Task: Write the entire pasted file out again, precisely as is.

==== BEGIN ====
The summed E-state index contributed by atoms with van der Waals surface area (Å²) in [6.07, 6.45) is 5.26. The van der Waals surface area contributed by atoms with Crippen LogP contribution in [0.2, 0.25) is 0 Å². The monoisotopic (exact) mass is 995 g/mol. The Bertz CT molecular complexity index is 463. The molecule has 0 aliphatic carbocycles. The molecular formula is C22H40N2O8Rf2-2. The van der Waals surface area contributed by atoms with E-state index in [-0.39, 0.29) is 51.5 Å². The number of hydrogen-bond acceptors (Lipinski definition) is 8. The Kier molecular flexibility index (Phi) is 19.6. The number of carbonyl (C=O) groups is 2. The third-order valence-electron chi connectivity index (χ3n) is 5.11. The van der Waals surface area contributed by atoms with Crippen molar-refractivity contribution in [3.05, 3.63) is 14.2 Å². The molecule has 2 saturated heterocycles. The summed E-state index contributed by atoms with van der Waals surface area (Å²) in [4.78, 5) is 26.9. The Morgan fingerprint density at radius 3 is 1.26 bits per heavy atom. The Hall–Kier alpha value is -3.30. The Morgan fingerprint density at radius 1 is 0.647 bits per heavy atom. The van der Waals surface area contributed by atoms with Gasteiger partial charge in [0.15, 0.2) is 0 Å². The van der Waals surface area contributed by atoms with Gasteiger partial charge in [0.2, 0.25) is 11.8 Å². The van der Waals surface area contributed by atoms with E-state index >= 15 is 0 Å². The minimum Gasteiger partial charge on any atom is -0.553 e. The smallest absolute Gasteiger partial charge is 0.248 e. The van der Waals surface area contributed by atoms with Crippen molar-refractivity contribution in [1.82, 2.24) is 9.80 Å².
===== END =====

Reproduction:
The summed E-state index contributed by atoms with van der Waals surface area (Å²) in [6.07, 6.45) is 5.26. The van der Waals surface area contributed by atoms with Crippen LogP contribution in [0.2, 0.25) is 0 Å². The monoisotopic (exact) mass is 995 g/mol. The Bertz CT molecular complexity index is 463. The molecule has 0 aliphatic carbocycles. The molecular formula is C22H40N2O8Rf2-2. The van der Waals surface area contributed by atoms with E-state index in [-0.39, 0.29) is 51.5 Å². The number of hydrogen-bond acceptors (Lipinski definition) is 8. The Kier molecular flexibility index (Phi) is 19.6. The number of carbonyl (C=O) groups is 2. The third-order valence-electron chi connectivity index (χ3n) is 5.11. The van der Waals surface area contributed by atoms with Crippen molar-refractivity contribution in [3.05, 3.63) is 14.2 Å². The molecule has 2 saturated heterocycles. The summed E-state index contributed by atoms with van der Waals surface area (Å²) in [4.78, 5) is 26.9. The Morgan fingerprint density at radius 3 is 1.26 bits per heavy atom. The Hall–Kier alpha value is -3.30. The Morgan fingerprint density at radius 1 is 0.647 bits per heavy atom. The van der Waals surface area contributed by atoms with Gasteiger partial charge in [0.15, 0.2) is 0 Å². The van der Waals surface area contributed by atoms with Gasteiger partial charge in [0.2, 0.25) is 11.8 Å². The van der Waals surface area contributed by atoms with E-state index >= 15 is 0 Å². The minimum Gasteiger partial charge on any atom is -0.553 e. The smallest absolute Gasteiger partial charge is 0.248 e. The van der Waals surface area contributed by atoms with Crippen molar-refractivity contribution in [1.82, 2.24) is 9.80 Å².